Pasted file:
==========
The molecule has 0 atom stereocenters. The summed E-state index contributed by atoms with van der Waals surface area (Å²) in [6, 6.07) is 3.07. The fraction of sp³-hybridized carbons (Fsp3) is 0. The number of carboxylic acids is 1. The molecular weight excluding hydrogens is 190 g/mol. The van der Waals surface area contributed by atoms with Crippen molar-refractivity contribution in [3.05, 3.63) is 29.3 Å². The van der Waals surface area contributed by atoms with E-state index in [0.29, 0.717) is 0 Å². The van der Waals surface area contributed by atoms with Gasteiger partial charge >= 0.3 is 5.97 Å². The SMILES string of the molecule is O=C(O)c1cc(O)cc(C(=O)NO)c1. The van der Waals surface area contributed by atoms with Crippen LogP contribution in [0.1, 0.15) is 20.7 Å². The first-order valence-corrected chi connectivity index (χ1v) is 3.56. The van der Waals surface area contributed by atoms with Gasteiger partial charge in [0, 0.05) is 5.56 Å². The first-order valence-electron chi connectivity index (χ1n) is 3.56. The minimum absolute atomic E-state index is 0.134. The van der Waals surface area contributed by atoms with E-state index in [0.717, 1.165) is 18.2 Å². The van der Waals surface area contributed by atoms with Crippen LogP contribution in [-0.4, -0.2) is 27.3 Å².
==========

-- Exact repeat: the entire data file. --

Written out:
The molecule has 0 atom stereocenters. The summed E-state index contributed by atoms with van der Waals surface area (Å²) in [6, 6.07) is 3.07. The fraction of sp³-hybridized carbons (Fsp3) is 0. The number of carboxylic acids is 1. The molecular weight excluding hydrogens is 190 g/mol. The van der Waals surface area contributed by atoms with Crippen molar-refractivity contribution in [3.05, 3.63) is 29.3 Å². The van der Waals surface area contributed by atoms with E-state index in [0.29, 0.717) is 0 Å². The van der Waals surface area contributed by atoms with Gasteiger partial charge >= 0.3 is 5.97 Å². The SMILES string of the molecule is O=C(O)c1cc(O)cc(C(=O)NO)c1. The van der Waals surface area contributed by atoms with Crippen LogP contribution in [0.1, 0.15) is 20.7 Å². The first-order valence-corrected chi connectivity index (χ1v) is 3.56. The van der Waals surface area contributed by atoms with Gasteiger partial charge in [0, 0.05) is 5.56 Å². The first-order valence-electron chi connectivity index (χ1n) is 3.56. The minimum absolute atomic E-state index is 0.134. The van der Waals surface area contributed by atoms with E-state index in [0.717, 1.165) is 18.2 Å². The van der Waals surface area contributed by atoms with Crippen LogP contribution in [-0.4, -0.2) is 27.3 Å².